• Don’t tell them to do the work. They are sick. DO THE WORK FOR THEM. You are being insensitive to their struggle when you give them ‘solutions’ that create more work for them to do.
    • Solutions that add work to them make you seem like an insensitive jerk. Yes, people should help themselves, but in an emergency, you should step up and help them when they are unable to help themselves.
    • If they are in a vulnerable state, telling them to do this or do that adds stress and makes them feel like they aren’t in control of their life and that you’re taking control of their life from them.  It makes them feel like you’re better than them, and feel like they are weak and useless. Even if this is true, it doesn’t help them to make them feel this way because you’re making things worse by making them feel bad.
    • It is insulting to give solutions that a healthy person could do themselves, because the fact that they aren’t doing it should tell you that they are too sick to do those solutions. Your solutions make you insensitive to their current situation.
    • Flat out insulting someone with statements like “you’re messed up man, stop being in pain” do not help. Asking stupid questions or making stupid statements further makes them feel like you don’t care about them because you aren’t paying attention to the specific difficulties of the situation that they are going through. Give them the care and attention to find out what’s wrong. Doing otherwise gives the impression you don’t care enough to actually help.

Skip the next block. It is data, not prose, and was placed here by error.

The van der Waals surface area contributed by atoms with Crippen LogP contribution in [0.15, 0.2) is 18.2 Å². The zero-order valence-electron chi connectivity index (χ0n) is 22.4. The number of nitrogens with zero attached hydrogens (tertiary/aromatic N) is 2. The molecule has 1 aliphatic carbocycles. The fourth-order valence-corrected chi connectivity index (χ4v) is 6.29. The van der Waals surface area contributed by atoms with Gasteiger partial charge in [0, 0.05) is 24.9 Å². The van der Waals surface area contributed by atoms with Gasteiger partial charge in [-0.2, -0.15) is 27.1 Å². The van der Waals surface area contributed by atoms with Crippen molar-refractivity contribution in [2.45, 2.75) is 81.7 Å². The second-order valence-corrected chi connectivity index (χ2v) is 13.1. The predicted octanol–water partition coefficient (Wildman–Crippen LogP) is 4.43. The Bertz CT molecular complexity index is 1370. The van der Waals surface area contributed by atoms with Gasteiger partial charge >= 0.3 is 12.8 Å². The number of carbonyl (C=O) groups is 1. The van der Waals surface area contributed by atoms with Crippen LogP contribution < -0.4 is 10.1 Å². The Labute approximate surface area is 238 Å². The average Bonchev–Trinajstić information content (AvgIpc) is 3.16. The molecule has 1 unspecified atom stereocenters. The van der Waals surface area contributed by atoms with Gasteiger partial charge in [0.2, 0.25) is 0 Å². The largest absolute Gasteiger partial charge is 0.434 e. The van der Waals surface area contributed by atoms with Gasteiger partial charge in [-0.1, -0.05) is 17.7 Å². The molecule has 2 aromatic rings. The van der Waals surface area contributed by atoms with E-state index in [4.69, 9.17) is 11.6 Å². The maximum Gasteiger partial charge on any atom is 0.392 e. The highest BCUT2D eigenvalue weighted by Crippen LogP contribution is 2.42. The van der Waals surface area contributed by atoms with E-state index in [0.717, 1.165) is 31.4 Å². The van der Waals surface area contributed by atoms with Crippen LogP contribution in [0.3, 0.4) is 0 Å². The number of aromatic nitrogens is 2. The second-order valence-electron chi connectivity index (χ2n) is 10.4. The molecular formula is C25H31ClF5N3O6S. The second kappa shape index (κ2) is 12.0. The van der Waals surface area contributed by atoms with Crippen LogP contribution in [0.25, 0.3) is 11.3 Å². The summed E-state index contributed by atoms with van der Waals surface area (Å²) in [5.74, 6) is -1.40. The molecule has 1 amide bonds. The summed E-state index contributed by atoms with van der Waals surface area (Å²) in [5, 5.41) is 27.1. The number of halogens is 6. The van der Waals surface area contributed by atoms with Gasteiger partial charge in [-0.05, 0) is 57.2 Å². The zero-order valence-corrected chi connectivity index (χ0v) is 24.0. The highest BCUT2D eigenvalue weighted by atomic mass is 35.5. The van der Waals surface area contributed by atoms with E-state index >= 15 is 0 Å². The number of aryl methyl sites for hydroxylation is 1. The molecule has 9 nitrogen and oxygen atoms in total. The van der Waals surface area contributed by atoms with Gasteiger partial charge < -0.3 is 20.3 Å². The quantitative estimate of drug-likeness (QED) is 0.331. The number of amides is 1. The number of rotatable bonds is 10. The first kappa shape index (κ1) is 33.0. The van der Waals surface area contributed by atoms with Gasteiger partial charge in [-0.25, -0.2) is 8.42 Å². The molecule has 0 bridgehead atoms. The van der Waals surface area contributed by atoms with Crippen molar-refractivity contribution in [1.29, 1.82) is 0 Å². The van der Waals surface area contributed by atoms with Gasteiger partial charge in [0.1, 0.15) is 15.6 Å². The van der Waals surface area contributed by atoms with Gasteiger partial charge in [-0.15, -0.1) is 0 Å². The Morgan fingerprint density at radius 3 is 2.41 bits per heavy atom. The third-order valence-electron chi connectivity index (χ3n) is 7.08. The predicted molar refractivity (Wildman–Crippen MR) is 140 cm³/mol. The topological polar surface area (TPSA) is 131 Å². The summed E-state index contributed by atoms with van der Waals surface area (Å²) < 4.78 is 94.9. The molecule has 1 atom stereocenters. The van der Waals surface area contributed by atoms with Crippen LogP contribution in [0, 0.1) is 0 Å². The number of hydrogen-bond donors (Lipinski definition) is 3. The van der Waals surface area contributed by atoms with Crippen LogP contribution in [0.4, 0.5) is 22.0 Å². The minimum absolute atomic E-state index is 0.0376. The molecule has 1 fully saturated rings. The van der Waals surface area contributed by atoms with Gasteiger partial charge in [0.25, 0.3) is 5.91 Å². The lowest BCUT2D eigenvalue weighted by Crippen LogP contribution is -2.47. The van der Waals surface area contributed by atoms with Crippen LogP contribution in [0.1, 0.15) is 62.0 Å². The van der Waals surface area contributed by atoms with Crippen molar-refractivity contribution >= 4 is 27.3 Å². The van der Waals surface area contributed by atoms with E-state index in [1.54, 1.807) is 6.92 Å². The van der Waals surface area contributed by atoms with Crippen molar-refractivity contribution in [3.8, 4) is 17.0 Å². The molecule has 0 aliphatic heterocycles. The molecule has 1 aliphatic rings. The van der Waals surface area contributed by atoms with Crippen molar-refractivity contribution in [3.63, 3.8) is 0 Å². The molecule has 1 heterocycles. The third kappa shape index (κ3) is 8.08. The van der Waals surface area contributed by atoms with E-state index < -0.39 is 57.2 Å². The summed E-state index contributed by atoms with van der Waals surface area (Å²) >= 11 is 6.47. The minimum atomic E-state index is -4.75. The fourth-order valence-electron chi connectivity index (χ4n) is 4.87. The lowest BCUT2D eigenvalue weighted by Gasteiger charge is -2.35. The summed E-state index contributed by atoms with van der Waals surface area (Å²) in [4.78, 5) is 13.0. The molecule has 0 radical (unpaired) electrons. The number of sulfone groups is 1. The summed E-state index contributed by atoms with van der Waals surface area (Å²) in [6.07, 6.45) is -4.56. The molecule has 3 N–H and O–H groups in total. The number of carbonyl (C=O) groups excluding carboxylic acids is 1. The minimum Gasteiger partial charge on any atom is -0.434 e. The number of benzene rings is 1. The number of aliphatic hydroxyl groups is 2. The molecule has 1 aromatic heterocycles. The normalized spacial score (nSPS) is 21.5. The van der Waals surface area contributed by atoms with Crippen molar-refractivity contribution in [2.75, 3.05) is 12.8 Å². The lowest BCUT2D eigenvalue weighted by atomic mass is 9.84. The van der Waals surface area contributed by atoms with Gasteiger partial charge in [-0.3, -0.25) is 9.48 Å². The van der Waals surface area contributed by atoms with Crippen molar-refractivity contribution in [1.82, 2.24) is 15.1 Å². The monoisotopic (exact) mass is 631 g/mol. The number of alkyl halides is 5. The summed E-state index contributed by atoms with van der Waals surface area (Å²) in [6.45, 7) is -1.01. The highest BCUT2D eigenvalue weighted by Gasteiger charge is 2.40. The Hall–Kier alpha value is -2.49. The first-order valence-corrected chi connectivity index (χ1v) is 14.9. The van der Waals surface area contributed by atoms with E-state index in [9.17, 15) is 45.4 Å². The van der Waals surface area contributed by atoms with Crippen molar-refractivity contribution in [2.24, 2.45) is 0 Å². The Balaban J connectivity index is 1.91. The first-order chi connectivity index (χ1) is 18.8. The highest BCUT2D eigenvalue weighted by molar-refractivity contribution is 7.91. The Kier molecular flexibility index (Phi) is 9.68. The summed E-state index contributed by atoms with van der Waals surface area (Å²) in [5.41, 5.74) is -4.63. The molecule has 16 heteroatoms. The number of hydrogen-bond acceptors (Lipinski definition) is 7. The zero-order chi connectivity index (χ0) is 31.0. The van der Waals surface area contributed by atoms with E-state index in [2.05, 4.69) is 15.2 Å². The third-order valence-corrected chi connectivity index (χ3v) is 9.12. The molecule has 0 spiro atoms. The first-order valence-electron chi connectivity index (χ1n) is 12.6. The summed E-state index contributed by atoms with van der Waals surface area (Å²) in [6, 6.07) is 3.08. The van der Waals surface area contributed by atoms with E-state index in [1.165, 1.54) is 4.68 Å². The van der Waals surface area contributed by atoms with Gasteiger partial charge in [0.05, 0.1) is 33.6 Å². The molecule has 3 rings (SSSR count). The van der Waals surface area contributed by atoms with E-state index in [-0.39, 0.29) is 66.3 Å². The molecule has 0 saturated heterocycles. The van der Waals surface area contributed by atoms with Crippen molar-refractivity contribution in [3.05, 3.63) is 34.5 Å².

Song of the Post

Google says: Disposition = a person’s inherent qualities of mind and character, or the way in which something is placed or arranged, especially in relation to other things.

Help your friend achieve a Sweet Disposition by honestly listening and understanding their Sour Disposition, and nursing them like a baby by doing the work for them to create a Sweet Disposition in their emotional and mental state. .

Communicate What You Want – Life Skills

Don’t lose the skill of describing what you want to other people.

I came from an abusive background where people ignored my requests. Every time I described what I wanted, I would either be yelled at or ignored, so I eventually learned to not describe what I want. As the years went on, I gradually lost the ability to describe what I want. I even stopped asking myself what I wanted at all.

When I moved to a healthy environment with people who were supportive and helpful, I struggled. They wanted to help me, but they didn’t know what I wanted from them and I forgot how to communicate what I want.

I started to relearn how to communicate what I wanted with baby steps.

Each of the following stages took me many attempts to learn before I could progress to the next step.

  1. I remembered to listen to my feelings at all after suppressing them for so long.
  2. I would get people’s attention when I wanted something by making a noise or taking an action.
  3. I would let them know the reason I wanted their attention is because I want something.
  4. I would try to describe what I want, and I would be misunderstood, and I would not get what I want, but at least in this step, people were trying to give me what I want.
  5. I would describe what I want accurately, and people would help me get it or direct me to others who can help me get it.

If you find yourself not getting what you want like I did, ask yourself if you are stuck in steps 2-4 where you are trying to communicate what you want, but you are actually communicating that you want something, but not what it is you want.